I’ve just been kind-of thinking about this for awhile. It’s not that big a deal, I guess, maybe charts are just the least important thing, but I’ve seen quite a few attempts at finding ways to graphically communicate gender. and I’ve never once seen one that got it “quite right.”
I mean, there’s the obvious no-nos,
which could be vastly improved by adding another option or two, or just a “write it in” box. if you’re collecting gender demographics on a survey, I’d say that the best all-round option for your statistical convenience and to not erase anyone is quite simply
(other, please specify: ______ )
I mean, obviously, if it’s a general-population survey, or a survey that does not specifically focus on gender (esp. on trans, genderqueer, nonbinary etc people), the instances of non-binary respondents is probably going to be low enough that, for statistical purposes, this would suit your needs.
but for purposes other than collecting general-population demographics, sometimes it’s nice to chart things out, to show as many options as possible, to see how things interact.
so then, the next step up the rung from the ‘pick one’ with only two options,
It’s an improvement, but it’s still binarist (really, ‘androgynous’ here is just meaning ‘halfway between male and female’ and isn’t exactly outside the binary) and has limited options.
I thought a long time about (and think I have seen) a representation like this:
(NB= nonbinary, N= neutral/ neutrois/ none/ etc)
Again it’s an improvement… a dot can be placed anywhere within the triangle, or floating out in space with the N-camp (and androgynous here is now between three gender groups). It would still not work for everyone, though, and honestly, there’s still something missing. It’s not very nuanced.
My next thought was anything similar but with more sides - a square, for instance - but it gets too complicated deciding where to label different groups. Perhaps a three-dimensional shape would allow a bit more room for more options - but still, with the place-a-dot setup, it’s… limiting. (Multiple dots for genderfluid people is a huge advantage, but still, what if I can’t get my dot the perfect distance between all the right axes? What if a label I’m looking for is just not there?)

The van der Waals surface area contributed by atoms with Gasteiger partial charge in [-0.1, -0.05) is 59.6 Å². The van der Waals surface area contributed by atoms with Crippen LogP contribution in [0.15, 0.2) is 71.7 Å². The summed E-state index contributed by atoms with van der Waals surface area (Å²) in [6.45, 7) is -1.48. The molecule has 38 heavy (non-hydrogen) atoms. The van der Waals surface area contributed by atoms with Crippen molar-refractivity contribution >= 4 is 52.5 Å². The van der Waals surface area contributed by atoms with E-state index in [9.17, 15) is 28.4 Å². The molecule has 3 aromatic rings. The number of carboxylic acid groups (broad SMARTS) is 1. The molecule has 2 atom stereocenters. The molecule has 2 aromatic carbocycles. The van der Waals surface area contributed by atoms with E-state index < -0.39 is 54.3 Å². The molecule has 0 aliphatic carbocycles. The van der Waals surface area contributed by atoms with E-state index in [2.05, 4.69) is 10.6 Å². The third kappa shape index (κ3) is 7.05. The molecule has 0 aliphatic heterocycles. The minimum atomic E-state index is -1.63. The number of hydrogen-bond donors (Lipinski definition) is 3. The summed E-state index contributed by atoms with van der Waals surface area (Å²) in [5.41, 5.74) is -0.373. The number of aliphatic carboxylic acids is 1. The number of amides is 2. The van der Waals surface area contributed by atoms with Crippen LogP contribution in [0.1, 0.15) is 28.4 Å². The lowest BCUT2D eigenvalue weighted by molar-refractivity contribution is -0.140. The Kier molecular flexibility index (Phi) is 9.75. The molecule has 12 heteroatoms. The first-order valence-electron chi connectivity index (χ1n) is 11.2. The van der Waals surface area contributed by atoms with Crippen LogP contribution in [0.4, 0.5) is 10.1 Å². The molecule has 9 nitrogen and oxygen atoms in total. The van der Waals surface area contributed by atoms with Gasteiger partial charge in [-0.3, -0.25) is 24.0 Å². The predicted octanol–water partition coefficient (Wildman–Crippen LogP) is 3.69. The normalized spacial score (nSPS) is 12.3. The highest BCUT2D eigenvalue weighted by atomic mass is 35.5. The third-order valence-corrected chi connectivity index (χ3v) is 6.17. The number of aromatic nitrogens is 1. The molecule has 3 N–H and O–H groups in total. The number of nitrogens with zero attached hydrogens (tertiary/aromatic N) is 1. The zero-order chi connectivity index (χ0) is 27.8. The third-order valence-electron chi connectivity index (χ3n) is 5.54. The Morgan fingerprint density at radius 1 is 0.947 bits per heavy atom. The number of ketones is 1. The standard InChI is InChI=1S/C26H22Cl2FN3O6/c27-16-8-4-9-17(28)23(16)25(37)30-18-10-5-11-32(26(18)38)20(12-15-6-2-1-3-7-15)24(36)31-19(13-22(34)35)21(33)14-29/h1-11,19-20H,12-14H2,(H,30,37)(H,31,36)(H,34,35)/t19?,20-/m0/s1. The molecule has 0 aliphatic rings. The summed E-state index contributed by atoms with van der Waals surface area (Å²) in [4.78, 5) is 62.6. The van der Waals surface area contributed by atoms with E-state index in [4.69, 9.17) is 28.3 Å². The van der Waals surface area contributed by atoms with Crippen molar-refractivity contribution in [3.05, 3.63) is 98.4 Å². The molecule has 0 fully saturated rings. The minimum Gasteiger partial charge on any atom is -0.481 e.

Recently I realized that the biggest issue here is that… dots and sliders and checkboxes are really limiting, in general.
You know what isn’t so limiting?
I’ve looked around a bit and so far as I can tell… nobody else has done this? I don’t see why.
of course, there’s plenty of room to add more gender designations along the X axis.
but my favourite part about this is that it allows one to express negative/ anti/ lack of identity. which… might not seem like it’s such a big thing to some people, to a lot of people. I’m sure the majority of people out there would just fill up the M+ or F+ column really high and leave it at that (mostly cis people) ; I have a feeling a lot of trans people would have some positives and some negatives (e.g. maybe a binary trans man would fill in lots of the +M and -F column).
a genderfluid person could do something like